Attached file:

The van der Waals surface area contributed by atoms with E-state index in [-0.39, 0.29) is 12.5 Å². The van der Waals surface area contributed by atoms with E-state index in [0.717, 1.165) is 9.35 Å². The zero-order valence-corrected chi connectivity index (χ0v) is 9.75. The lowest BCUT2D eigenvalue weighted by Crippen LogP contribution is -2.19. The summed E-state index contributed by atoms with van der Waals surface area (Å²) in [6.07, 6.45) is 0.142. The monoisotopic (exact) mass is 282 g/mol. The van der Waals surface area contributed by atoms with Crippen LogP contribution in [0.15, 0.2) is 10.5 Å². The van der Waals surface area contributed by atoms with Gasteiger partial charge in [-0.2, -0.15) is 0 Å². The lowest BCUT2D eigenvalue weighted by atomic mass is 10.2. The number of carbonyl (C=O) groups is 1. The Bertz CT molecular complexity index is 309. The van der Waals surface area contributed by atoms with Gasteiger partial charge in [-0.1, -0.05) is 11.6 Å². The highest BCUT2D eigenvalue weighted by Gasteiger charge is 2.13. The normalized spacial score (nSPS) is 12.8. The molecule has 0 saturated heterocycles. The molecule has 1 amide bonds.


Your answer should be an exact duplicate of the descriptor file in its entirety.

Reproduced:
The van der Waals surface area contributed by atoms with E-state index in [-0.39, 0.29) is 12.5 Å². The van der Waals surface area contributed by atoms with E-state index in [0.717, 1.165) is 9.35 Å². The zero-order valence-corrected chi connectivity index (χ0v) is 9.75. The lowest BCUT2D eigenvalue weighted by Crippen LogP contribution is -2.19. The summed E-state index contributed by atoms with van der Waals surface area (Å²) in [6.07, 6.45) is 0.142. The monoisotopic (exact) mass is 282 g/mol. The van der Waals surface area contributed by atoms with Crippen LogP contribution in [0.15, 0.2) is 10.5 Å². The van der Waals surface area contributed by atoms with Gasteiger partial charge in [-0.2, -0.15) is 0 Å². The lowest BCUT2D eigenvalue weighted by atomic mass is 10.2. The number of carbonyl (C=O) groups is 1. The Bertz CT molecular complexity index is 309. The van der Waals surface area contributed by atoms with Gasteiger partial charge in [-0.1, -0.05) is 11.6 Å². The highest BCUT2D eigenvalue weighted by Gasteiger charge is 2.13. The normalized spacial score (nSPS) is 12.8. The molecule has 0 saturated heterocycles. The molecule has 1 amide bonds.